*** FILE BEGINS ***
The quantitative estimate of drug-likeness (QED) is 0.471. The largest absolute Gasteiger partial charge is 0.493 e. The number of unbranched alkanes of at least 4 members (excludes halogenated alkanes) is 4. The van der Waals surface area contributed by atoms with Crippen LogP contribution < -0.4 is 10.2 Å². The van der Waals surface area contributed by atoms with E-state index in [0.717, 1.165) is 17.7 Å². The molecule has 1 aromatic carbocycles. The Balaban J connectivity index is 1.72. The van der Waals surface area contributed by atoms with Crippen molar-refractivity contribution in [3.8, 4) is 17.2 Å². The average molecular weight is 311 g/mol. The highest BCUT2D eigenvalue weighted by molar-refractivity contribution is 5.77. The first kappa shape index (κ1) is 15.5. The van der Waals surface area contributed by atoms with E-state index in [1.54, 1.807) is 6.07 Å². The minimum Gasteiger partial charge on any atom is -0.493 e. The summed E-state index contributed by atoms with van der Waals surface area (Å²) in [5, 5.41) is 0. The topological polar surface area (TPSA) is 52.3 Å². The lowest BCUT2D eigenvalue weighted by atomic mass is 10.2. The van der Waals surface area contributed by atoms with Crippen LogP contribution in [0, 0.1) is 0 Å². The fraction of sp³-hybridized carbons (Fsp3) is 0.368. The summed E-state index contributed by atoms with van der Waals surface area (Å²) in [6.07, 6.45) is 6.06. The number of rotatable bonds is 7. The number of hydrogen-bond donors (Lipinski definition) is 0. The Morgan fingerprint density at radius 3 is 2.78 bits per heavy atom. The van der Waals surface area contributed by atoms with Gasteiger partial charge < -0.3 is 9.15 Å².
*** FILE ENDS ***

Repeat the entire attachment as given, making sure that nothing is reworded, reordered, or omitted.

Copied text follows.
The quantitative estimate of drug-likeness (QED) is 0.471. The largest absolute Gasteiger partial charge is 0.493 e. The number of unbranched alkanes of at least 4 members (excludes halogenated alkanes) is 4. The van der Waals surface area contributed by atoms with Crippen LogP contribution < -0.4 is 10.2 Å². The van der Waals surface area contributed by atoms with E-state index in [0.717, 1.165) is 17.7 Å². The molecule has 1 aromatic carbocycles. The Balaban J connectivity index is 1.72. The van der Waals surface area contributed by atoms with Crippen molar-refractivity contribution in [3.8, 4) is 17.2 Å². The average molecular weight is 311 g/mol. The highest BCUT2D eigenvalue weighted by molar-refractivity contribution is 5.77. The first kappa shape index (κ1) is 15.5. The van der Waals surface area contributed by atoms with E-state index in [1.54, 1.807) is 6.07 Å². The minimum Gasteiger partial charge on any atom is -0.493 e. The summed E-state index contributed by atoms with van der Waals surface area (Å²) in [5, 5.41) is 0. The topological polar surface area (TPSA) is 52.3 Å². The lowest BCUT2D eigenvalue weighted by atomic mass is 10.2. The van der Waals surface area contributed by atoms with Crippen LogP contribution in [0, 0.1) is 0 Å². The fraction of sp³-hybridized carbons (Fsp3) is 0.368. The summed E-state index contributed by atoms with van der Waals surface area (Å²) in [6.07, 6.45) is 6.06. The number of rotatable bonds is 7. The number of hydrogen-bond donors (Lipinski definition) is 0. The Morgan fingerprint density at radius 3 is 2.78 bits per heavy atom. The van der Waals surface area contributed by atoms with Gasteiger partial charge < -0.3 is 9.15 Å².